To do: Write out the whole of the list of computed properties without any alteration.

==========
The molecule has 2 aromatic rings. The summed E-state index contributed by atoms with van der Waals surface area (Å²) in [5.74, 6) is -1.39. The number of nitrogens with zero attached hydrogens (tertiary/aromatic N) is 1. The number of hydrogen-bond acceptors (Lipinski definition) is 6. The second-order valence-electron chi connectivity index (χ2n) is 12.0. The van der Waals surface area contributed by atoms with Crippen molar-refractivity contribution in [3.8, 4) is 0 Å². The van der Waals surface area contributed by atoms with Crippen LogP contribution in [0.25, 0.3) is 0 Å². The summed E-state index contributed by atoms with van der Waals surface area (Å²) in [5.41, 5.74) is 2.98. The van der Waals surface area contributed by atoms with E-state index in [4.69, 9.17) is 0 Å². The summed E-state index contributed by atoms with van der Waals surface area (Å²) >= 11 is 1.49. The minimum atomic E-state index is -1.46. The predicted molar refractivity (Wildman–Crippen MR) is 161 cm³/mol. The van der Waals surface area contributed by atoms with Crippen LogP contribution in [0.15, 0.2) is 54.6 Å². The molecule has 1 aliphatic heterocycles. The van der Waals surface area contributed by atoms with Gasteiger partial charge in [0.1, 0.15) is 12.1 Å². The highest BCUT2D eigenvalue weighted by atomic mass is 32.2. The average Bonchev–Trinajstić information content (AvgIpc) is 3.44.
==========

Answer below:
The molecule has 2 aromatic rings. The summed E-state index contributed by atoms with van der Waals surface area (Å²) in [5.74, 6) is -1.39. The number of nitrogens with zero attached hydrogens (tertiary/aromatic N) is 1. The number of hydrogen-bond acceptors (Lipinski definition) is 6. The second-order valence-electron chi connectivity index (χ2n) is 12.0. The van der Waals surface area contributed by atoms with Crippen molar-refractivity contribution in [3.8, 4) is 0 Å². The van der Waals surface area contributed by atoms with Crippen LogP contribution in [0.25, 0.3) is 0 Å². The summed E-state index contributed by atoms with van der Waals surface area (Å²) in [5.41, 5.74) is 2.98. The van der Waals surface area contributed by atoms with E-state index in [4.69, 9.17) is 0 Å². The summed E-state index contributed by atoms with van der Waals surface area (Å²) >= 11 is 1.49. The minimum atomic E-state index is -1.46. The predicted molar refractivity (Wildman–Crippen MR) is 161 cm³/mol. The van der Waals surface area contributed by atoms with Crippen LogP contribution in [0.15, 0.2) is 54.6 Å². The molecule has 1 aliphatic heterocycles. The van der Waals surface area contributed by atoms with Gasteiger partial charge in [0.1, 0.15) is 12.1 Å². The highest BCUT2D eigenvalue weighted by atomic mass is 32.2. The average Bonchev–Trinajstić information content (AvgIpc) is 3.44.